- Biotin is from egg yolk , milk, bananas, cauliflower, liver, yeast, pork, salmon.
You can also find biotin in supplements from most pharmacies and health food stores.
So make sure to add some of these hair-healthy foods into your diet to keep your locks looking their best!
Hair loss after Covid 19 recovery
Psychological stress is a critical pandemic challenge that must be addressed.
You can’t manage what other people do, but you can control yourself.
You can do this with meditation or by doing something else that calms you down.
Taking care of yourself starts with a positive mindset, and activities that make you feel good
Try doing yoga, Tai Chi, or meditation if exercise isn’t your thing.
Can medication help hair loss?
There are two proven medicines for hair loss that work.
Finasteride and Minoxidil both work in different ways.
Finasteride may stop or reduce the number of hairs that fall out.
While Minoxidil might increase blood flow to keep your follicles healthy.
For example, Minoxidil can lead to itching, dryness or scaling.
But, Finasteride can lead to sexual problems like decreased libido, and erectile dysfunction.
You can use different treatments for hair loss. One is low-level laser treatment.
Another one to consider is hair transplant surgery.
Can alternative treatments help hair growth after recovering from COVID-19?
There is research done on peppermint oil, showing a promising result.
Rosemary oil is also known to stop balding, but the research about it is not as concrete.
Onion juice and saw palmetto are two natural treatments that seem popular with the public.
But, there is no scientific evidence to support their claims of reversing hair loss.
How can a Trichologist help you?
Many people claimed the coronavirus outbreak was a stressful event.
Is this enough to cause noticeable hair loss?
Diagnosis of the hair is an important step. This allows your doctor to rule out other certain causes of hair shedding.
There are many examination tests to find the causes of your hair loss.
The important ones include your hormone level, thyroid level, and blood test.
There are many techniques used to examine hair and scalp.
Classified into non-invasive, semi-invasive, and invasive.
Noninvasive methods are clinical history, general examination, photography and hair count.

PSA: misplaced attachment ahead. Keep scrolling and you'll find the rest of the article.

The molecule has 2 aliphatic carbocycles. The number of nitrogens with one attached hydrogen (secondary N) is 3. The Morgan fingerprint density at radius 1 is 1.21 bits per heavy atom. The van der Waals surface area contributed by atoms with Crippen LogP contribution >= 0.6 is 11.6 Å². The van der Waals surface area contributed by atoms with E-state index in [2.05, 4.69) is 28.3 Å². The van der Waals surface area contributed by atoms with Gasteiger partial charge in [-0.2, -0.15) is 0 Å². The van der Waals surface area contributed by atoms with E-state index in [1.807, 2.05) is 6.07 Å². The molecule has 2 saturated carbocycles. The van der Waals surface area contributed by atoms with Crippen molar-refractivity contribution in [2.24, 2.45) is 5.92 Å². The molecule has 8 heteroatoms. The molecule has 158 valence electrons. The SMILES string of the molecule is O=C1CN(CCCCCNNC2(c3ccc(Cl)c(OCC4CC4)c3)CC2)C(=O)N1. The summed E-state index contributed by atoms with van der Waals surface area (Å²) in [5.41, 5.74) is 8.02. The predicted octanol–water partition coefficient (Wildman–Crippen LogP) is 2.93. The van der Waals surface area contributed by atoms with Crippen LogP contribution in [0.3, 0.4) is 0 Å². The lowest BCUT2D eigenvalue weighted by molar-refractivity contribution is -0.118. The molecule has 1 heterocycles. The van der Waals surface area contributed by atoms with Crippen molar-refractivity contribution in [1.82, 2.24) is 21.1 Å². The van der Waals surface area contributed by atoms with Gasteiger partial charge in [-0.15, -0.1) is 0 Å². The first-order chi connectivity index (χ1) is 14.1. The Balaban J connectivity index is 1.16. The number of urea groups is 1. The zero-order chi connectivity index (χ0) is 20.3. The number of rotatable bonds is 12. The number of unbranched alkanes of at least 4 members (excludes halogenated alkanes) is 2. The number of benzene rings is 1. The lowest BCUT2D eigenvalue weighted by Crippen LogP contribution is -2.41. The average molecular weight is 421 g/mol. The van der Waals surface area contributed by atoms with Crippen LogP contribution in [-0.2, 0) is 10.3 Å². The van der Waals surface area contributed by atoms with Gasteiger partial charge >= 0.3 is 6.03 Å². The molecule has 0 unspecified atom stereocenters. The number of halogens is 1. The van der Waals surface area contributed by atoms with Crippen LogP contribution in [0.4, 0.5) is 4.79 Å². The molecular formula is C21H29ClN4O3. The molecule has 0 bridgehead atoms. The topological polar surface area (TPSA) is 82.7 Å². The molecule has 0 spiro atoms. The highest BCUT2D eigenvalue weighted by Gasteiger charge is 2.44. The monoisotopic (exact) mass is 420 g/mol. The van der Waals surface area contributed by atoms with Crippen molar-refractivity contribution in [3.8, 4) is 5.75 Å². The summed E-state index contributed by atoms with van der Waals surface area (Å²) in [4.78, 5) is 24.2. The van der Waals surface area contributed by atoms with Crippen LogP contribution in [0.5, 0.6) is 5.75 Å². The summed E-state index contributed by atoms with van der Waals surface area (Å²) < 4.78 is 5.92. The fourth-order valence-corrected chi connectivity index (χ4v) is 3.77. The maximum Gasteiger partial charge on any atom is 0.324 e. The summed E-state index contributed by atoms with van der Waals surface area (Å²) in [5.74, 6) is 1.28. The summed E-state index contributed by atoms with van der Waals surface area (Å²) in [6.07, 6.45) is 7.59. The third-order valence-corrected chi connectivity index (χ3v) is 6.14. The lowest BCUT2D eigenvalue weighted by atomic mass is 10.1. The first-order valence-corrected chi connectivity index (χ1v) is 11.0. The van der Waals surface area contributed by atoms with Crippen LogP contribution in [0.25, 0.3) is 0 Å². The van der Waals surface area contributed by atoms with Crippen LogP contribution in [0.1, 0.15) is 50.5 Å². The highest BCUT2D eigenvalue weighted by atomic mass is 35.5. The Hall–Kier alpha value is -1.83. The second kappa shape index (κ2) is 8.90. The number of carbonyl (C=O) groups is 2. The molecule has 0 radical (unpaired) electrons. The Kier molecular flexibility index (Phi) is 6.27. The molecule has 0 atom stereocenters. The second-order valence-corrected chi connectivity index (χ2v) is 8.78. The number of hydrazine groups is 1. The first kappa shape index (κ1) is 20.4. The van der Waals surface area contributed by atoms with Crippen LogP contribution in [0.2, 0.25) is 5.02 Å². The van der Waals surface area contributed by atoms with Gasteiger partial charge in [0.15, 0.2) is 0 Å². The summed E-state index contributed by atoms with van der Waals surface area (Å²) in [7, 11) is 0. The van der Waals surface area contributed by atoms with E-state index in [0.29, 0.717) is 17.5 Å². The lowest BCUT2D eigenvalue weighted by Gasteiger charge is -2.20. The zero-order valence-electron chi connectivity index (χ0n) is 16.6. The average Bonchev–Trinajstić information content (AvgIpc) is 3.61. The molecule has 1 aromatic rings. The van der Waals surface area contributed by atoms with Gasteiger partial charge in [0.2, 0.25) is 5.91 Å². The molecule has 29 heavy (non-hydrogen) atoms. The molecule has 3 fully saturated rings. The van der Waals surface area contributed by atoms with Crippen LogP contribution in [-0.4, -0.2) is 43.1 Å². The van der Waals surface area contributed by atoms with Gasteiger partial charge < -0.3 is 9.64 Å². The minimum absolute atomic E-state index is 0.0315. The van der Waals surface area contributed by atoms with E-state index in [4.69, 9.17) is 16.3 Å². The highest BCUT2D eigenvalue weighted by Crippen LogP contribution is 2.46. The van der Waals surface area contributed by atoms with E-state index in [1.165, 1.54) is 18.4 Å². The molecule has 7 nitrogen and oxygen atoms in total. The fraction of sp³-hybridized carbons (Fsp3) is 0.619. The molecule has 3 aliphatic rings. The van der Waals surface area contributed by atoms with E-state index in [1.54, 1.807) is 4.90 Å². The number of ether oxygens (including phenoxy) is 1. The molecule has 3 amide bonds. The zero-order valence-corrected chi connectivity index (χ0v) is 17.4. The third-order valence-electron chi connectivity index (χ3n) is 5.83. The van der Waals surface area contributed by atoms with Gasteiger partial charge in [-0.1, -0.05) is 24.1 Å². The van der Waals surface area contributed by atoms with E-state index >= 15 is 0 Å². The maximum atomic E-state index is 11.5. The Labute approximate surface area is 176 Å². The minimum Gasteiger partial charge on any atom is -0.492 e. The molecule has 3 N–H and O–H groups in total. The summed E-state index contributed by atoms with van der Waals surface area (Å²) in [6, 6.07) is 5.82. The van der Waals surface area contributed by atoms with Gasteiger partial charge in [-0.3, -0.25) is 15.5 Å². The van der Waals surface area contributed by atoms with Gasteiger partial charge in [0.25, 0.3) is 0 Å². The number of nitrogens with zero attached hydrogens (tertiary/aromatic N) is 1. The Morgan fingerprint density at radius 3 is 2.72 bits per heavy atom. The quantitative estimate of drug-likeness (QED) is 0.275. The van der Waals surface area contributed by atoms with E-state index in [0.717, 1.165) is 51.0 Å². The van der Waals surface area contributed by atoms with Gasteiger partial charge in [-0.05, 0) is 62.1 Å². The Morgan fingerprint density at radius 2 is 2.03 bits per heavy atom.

Other noninvasive are weighing, shed hair, pull test, global hair counts, and dermoscopy.
It allows magnification of the hair and scalp skin.
Semi-invasive methods include the Trichogramma and unit areatrichogram.
Invasive methods include biopsies in cicatricial alopecia.
Trichogram is when your doctor examines 50-100 hairs under a microscope.
The doctor looks at them for genetic causes and telogen effluvium.
This test also determines if any health risk or deficiencies need treatment.
How long does COVID-19 hair loss long last?
AAD reported “hair shedding can last six to nine months before it stops.”
When you have a fever or illness, your hair can go into shedding mode.
This happens when people suffer from a fever or long illness.
You will notice hair loss in two to three months after their illness stops.
When you shower or brush your hair, handfuls of hair might come out.
Can my hair recover after Covid?
Hair usually grows back on its own.
If the cause for your hair loss is an illness or fever, it will grow back quickly.
Just give it some time; you will see short hairs of the same length all around your hairline.
Most people see their hair return to normal within six months to nine months.
If you do not have telogen effluvium from stress or a fever, you need to see a doctor or dermatologist.
I hope that after reading this, you no longer have anxiety, because you are not alone.
Hair loss can happen to anyone after recovering from COVID-19 or general life changes.
There are many products for sale that claim to help hair growth for people recovering from COVID-19.
Don’t get sucked in by all advertisements.
It is best to get a second opinion on the matter before buying them.
Hair will grow back
If you are recovering from COVID-19 and experiencing hair loss, it is important to stay informed.
Talk to your doctor or dermatologist. They provide medical advice.
The positive note is your hair will return to normal after six to nine months.
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COVID-19 infection is a major cause of acute telogen effluvium – ncbi research
COVID-19 Can Exacerbate Pattern Hair Loss and Trigger Telogen Effluvium – medical journal
COVID-19 – theguardian.com/au
Covid-19 – medium.com
Covid-19 – en.wikipedia.org
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Disclaimer: We do not recommend or encourage you to use any of these statements as a substitute for professional medical advice, diagnosis, or treatment. They are for educational purposes only. The FDA has not conducted any studies on them. If you have a medical concern, see your doctor immediately.